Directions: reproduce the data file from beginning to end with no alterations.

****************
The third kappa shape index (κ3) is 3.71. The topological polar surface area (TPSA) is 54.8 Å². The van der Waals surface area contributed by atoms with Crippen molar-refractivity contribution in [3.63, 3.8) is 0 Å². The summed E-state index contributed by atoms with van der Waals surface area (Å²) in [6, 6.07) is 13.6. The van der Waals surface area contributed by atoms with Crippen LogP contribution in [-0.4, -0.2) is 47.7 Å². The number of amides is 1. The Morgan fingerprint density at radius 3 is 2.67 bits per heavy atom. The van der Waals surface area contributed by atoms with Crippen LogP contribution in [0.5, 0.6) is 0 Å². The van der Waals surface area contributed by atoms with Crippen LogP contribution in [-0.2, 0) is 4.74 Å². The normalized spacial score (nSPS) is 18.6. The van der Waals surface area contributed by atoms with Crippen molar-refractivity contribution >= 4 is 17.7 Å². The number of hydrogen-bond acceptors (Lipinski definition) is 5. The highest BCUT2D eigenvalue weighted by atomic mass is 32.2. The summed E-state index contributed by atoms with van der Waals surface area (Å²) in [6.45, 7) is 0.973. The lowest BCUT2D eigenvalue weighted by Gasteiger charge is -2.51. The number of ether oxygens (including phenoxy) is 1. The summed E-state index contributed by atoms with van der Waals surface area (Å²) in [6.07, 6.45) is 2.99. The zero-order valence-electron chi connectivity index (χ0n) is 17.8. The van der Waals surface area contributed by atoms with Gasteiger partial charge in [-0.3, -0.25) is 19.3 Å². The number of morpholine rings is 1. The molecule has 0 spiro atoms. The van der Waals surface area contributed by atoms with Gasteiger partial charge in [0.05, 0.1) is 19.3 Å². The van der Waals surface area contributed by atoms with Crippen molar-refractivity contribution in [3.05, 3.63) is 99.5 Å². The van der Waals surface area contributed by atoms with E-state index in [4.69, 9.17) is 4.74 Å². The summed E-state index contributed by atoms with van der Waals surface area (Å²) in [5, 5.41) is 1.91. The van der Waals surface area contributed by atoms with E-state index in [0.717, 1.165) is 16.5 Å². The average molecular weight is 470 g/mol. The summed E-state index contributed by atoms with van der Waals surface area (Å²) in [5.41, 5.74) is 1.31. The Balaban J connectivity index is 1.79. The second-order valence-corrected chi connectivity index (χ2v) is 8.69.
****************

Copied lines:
The third kappa shape index (κ3) is 3.71. The topological polar surface area (TPSA) is 54.8 Å². The van der Waals surface area contributed by atoms with Crippen molar-refractivity contribution in [3.63, 3.8) is 0 Å². The summed E-state index contributed by atoms with van der Waals surface area (Å²) in [6, 6.07) is 13.6. The van der Waals surface area contributed by atoms with Crippen LogP contribution in [-0.4, -0.2) is 47.7 Å². The number of amides is 1. The Morgan fingerprint density at radius 3 is 2.67 bits per heavy atom. The van der Waals surface area contributed by atoms with Crippen LogP contribution in [0.5, 0.6) is 0 Å². The van der Waals surface area contributed by atoms with Crippen LogP contribution in [-0.2, 0) is 4.74 Å². The normalized spacial score (nSPS) is 18.6. The van der Waals surface area contributed by atoms with Crippen molar-refractivity contribution >= 4 is 17.7 Å². The number of hydrogen-bond acceptors (Lipinski definition) is 5. The highest BCUT2D eigenvalue weighted by atomic mass is 32.2. The summed E-state index contributed by atoms with van der Waals surface area (Å²) in [6.45, 7) is 0.973. The lowest BCUT2D eigenvalue weighted by Gasteiger charge is -2.51. The number of ether oxygens (including phenoxy) is 1. The summed E-state index contributed by atoms with van der Waals surface area (Å²) in [6.07, 6.45) is 2.99. The zero-order valence-electron chi connectivity index (χ0n) is 17.8. The van der Waals surface area contributed by atoms with Gasteiger partial charge in [-0.3, -0.25) is 19.3 Å². The number of morpholine rings is 1. The molecule has 0 spiro atoms. The van der Waals surface area contributed by atoms with Gasteiger partial charge in [0.05, 0.1) is 19.3 Å². The van der Waals surface area contributed by atoms with Crippen molar-refractivity contribution in [3.05, 3.63) is 99.5 Å². The van der Waals surface area contributed by atoms with E-state index in [4.69, 9.17) is 4.74 Å². The summed E-state index contributed by atoms with van der Waals surface area (Å²) in [5, 5.41) is 1.91. The van der Waals surface area contributed by atoms with E-state index in [0.717, 1.165) is 16.5 Å². The average molecular weight is 470 g/mol. The summed E-state index contributed by atoms with van der Waals surface area (Å²) in [5.41, 5.74) is 1.31. The Balaban J connectivity index is 1.79. The second-order valence-corrected chi connectivity index (χ2v) is 8.69.